The nation's menu of crises caused by governmental malpractice may soon include states coming to Congress as mendicants, seeking relief from the consequences of their choices. Congress should forestall this by passing a bill with a bland title but explosive potential.
Principal author of the Public Employee Pension Transparency Act is Rep. Devin Nunes, a Republican from California, where about 80 cents of every government dollar goes for government employees' pay and benefits. His bill would define the scale of the problem of underfunded state and local government pensions, and would notify states not to approach Congress like Oliver Twists, holding out porridge bowls and asking for more.
Corporate pension funds are heavily regulated, including pre-funding requirements. A federal agency, the Pension Benefit Guaranty Corp., copes with insolvent ones. By requiring transparency, the government gave the private sector an incentive to move to defined contributions from defined benefit plans, which are now primarily luxuries enjoyed by public employees.
Less candor, realism, and pre-funding are required of state and municipal governments regarding their pension plans. Nunes' bill would require them to disclose the size of their pension liabilities — and the often dreamy assumptions behind the calculations. Noncompliant governments would be ineligible for issuing bonds exempt from federal taxation. Furthermore, the bill would stipulate that state and local governments are entirely responsible for their pension obligations and the federal government will provide no bailouts.
Nunes' bill would not traduce any state's sovereignty: Each would retain the right not to comply, choosing to forfeit access to the federally subsidized borrowing that facilitated their slide into trouble.
Those troubles are big. A study by Northwestern University's Kellogg School of Management calculates the combined underfunding of pensions in all municipalities at $574 billion. States have an estimated $3.3 trillion in unfunded pension liabilities.
Nunes says 10 states will exhaust their pension money by 2020, and all but eight states will by 2030.
States' troubles are becoming bigger. Hitherto, local governments have acquired infusions of funds from federal budget earmarks, which are now forbidden. Furthermore, states are suffering "ARRA hangover" — withdrawal from the American Recovery and Reinvestment Act, aka the 2009 stimulus.
With about $150 billion for state and local governments, it raised the federal portion of state budgets from about a quarter to a third. Also, in 2009 and 2010, states and localities borrowed almost $200 billion through the ARRA's Build America Bonds program, under which Washington pays 35 percent of the interest costs. Republicans, in another victory over the president in negotiations on extending the Bush tax rates, extinguished that program, which they say primarily produced more public sector employees.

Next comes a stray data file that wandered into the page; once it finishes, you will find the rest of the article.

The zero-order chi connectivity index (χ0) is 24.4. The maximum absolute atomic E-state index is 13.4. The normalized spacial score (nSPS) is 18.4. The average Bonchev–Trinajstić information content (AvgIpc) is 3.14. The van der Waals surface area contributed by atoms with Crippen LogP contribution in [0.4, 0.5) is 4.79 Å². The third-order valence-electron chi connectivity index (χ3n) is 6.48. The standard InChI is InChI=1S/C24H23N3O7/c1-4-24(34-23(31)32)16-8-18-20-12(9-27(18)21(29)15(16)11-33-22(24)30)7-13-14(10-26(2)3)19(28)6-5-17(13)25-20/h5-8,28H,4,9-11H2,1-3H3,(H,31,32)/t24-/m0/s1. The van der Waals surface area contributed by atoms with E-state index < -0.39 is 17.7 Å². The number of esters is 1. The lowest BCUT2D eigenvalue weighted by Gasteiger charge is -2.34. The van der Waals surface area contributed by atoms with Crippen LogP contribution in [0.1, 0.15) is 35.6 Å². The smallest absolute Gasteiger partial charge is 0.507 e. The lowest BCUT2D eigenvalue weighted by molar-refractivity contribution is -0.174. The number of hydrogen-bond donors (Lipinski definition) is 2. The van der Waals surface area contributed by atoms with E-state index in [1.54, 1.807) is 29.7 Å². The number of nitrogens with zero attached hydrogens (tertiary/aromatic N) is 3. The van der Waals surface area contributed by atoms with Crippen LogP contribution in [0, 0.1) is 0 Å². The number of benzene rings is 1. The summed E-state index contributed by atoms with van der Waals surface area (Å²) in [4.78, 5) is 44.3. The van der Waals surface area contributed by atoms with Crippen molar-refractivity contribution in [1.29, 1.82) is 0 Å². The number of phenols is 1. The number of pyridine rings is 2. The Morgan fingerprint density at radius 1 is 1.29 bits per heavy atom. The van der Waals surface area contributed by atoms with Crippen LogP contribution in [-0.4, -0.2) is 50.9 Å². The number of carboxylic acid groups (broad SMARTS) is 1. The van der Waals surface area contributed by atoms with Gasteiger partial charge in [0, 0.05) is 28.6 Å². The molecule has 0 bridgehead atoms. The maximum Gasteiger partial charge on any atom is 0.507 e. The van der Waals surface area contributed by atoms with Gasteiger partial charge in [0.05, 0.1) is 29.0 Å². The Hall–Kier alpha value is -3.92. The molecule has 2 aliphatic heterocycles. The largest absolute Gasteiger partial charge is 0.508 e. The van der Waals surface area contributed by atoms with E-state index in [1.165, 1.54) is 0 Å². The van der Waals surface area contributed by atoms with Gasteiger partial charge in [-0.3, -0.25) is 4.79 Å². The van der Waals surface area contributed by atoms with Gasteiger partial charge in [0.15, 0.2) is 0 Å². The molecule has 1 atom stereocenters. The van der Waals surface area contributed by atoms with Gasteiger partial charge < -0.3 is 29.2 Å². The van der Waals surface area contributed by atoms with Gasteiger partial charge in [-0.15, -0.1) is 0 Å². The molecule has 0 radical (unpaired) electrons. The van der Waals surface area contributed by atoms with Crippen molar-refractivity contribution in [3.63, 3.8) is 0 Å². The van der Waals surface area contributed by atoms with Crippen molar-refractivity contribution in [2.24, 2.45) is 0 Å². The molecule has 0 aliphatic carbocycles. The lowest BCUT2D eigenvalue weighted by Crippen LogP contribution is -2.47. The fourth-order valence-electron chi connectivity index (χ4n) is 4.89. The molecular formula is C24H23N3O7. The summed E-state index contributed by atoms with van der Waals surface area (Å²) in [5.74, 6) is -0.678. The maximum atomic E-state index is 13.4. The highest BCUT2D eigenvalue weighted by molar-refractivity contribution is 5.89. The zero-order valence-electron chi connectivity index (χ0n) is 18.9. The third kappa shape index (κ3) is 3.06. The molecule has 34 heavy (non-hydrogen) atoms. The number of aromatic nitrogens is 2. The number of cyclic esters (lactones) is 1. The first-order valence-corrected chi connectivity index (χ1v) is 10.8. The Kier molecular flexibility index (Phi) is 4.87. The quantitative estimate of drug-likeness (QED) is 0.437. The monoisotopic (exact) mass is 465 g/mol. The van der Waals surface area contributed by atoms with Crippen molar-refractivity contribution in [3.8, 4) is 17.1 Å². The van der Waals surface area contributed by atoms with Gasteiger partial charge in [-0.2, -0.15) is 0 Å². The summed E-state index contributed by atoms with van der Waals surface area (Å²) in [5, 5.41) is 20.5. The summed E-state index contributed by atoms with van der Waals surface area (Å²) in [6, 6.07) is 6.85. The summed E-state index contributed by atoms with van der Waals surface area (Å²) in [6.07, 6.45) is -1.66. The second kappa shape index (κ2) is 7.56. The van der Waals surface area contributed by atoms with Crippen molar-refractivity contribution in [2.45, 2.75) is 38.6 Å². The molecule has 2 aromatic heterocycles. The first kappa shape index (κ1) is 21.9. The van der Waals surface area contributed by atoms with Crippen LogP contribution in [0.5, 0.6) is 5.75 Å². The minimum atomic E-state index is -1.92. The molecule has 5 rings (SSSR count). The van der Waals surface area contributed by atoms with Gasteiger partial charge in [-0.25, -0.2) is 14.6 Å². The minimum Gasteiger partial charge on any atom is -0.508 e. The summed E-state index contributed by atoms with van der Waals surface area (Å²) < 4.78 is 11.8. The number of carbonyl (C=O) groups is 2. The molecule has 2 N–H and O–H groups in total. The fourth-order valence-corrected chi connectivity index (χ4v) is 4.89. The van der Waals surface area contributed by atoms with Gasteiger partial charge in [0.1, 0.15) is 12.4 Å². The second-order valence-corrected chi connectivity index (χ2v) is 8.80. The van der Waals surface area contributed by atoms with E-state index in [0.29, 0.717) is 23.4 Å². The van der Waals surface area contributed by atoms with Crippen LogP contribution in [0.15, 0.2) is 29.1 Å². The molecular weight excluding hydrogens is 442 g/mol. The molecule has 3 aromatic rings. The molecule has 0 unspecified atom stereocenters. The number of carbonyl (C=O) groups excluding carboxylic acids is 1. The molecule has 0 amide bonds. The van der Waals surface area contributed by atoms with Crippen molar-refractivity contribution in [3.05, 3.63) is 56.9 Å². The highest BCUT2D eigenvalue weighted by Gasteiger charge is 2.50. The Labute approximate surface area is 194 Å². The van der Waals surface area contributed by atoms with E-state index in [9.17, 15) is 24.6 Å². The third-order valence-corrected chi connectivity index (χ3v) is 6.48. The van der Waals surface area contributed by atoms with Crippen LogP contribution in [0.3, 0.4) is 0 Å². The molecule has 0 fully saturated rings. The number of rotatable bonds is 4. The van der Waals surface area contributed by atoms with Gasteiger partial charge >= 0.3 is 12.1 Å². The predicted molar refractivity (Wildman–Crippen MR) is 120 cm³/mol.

There are legal provisions for municipalities to declare bankruptcy. Some have done so. As many as 200 are expected to default on debt next year.
There are, however, no bankruptcy provisions for states. Some who favor providing such provisions say states are "too big to fail," and under bankruptcy, judges could rewrite union contracts or give states powers to do so, thereby reducing existing pension obligations.
Unfortunately, government-administered bankruptcy of governments might be even more unseemly than Washington's political twisting of the bankruptcy process on behalf of General Motors and Chrysler, including the use of TARP funds supposedly restricted for "financial institutions."
Oliver Twist did not choose his fate. California, New York, and Illinois — three states whose conditions are especially parlous — did. And in November, each of these deep blue states elected Democratic governors beholden to public employees unions.
San Francisco is spending $400 million a year on public employees' pensions, up from $175 million in 2005. In November, San Franciscans voted on Proposition B, which would have required city employees to contribute up to 10 percent of their salaries to their pension plans, and to pay half the healthcare premiums of their dependents.
Michael Moritz, a venture capitalist, says: "A typical San Francisco resident with one dependent pays $953 a month for healthcare, while the typical city employee pays less than $10."
San Francisco voters defeated Proposition B. If they now experience a self-inflicted budgetary earthquake, there is no national obligation to ameliorate the disaster they, like many other cities and states, have chosen.
People seeking backdoor bailouts hope the fourth branch of government, aka Ben Bernanke, will declare an emergency power for the Federal Reserve to buy municipal bonds in order to lower localities' borrowing costs. This political act might mitigate one crisis by creating a larger one — the Fed's forfeiture of its independence.
George Will's e-mail address is email@example.com.
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